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Three for Three
Phil Taylor
June 28, 1993
John Paxson has always been most comfortable on the periphery, sliding along the outer edges until he finds the right spot. It was that way when he was growing up in Kettering, Ohio, smaller and three years younger than his brother Jim. It was that way in elementary school and junior high, where, because his birthday fell just before the enrollment deadline, he was always one of the youngest in his grade. And it has been that way with the Chicago Bulls, where the key to any player's survival is to find a way to complement the wondrous Michael Jordan.
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June 28, 1993

Three For Three

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John Paxson has always been most comfortable on the periphery, sliding along the outer edges until he finds the right spot. It was that way when he was growing up in Kettering, Ohio, smaller and three years younger than his brother Jim. It was that way in elementary school and junior high, where, because his birthday fell just before the enrollment deadline, he was always one of the youngest in his grade. And it has been that way with the Chicago Bulls, where the key to any player's survival is to find a way to complement the wondrous Michael Jordan.

Paxson's way has been to stalk the perimeter, to set up near the three-point line and wait for the ball to find him, certain that when it does, he will know exactly what to do. He proved that again in Game 6 of the NBA Finals on Sunday evening by burying a three-pointer with 3.9 seconds left, thus providing the decisive point in the Bulls' 99-98 victory that sealed Chicago's third straight championship. "Pax is a heartbreaker," says Jordan. "He's had a way of breaking other teams' hearts by hitting that jumper in the clutch ever since he's been here. When I saw him with the ball and a good look at the basket, I knew it was going in."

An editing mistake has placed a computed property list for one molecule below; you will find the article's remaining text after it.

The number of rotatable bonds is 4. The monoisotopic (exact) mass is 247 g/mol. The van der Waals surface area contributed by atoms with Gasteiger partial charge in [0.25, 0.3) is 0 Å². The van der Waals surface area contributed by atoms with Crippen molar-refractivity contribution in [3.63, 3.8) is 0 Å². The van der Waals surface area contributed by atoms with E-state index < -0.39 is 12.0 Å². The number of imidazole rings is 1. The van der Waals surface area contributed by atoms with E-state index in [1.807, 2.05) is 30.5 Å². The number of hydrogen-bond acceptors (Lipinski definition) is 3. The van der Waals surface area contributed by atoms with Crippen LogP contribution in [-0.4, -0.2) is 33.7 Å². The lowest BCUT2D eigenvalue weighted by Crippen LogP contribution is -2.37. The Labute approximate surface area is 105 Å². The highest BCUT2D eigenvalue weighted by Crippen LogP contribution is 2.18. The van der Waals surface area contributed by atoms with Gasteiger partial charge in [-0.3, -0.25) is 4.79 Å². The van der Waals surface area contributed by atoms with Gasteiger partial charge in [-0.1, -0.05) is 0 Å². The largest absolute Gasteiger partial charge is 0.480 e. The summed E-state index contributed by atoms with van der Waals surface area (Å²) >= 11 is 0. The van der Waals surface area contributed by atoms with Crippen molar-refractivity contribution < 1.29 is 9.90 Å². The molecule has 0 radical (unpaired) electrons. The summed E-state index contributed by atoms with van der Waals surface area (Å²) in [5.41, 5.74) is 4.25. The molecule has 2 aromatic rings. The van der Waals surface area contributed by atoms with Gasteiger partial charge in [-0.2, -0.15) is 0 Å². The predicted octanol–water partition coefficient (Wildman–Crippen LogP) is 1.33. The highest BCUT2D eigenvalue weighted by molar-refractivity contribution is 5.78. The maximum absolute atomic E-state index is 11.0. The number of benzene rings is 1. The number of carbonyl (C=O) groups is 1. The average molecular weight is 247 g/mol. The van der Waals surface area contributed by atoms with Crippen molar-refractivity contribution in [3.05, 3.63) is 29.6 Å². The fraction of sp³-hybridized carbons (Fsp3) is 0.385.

Making the game-winner was a fitting reward for Paxson, 32, because this season he has had to search harder than ever before to find that comfortable spot. He had lost his job as Jordan's backcourt partner to the younger B.J. Armstrong at the start of the season, in part because he was recovering from off-season knee surgery. And after undergoing a second operation on the same knee in February, Paxson, the ultimate role player, had found that his role had shrunk even more. "It was tough to adjust to coming off the bench," Paxson said following Game 6. "I'm too old and too slow to provide instant offense. There were a lot of frustrations, but now all the hard times seem like ancient history."

Playoff heroics are nothing new to Paxson, who two years ago hit five clutch jumpers in the fourth quarter of the clinching win over the Los Angeles Lakers in the Finals. "He never hit shots that clutch in our driveway games," said brother Jim, a former star with the Portland Trail Blazers, who was in Phoenix on Sunday. "I always blocked them." But John is the tagalong little brother no more.

While Jim waited amid the chaos of the Bull locker room after Game 6, someone asked him how proud he was of his brother. Just then John walked in, and the brothers saw each other and hugged tightly, slapping each other hard on the back. Jim never answered the question. He didn't have to.

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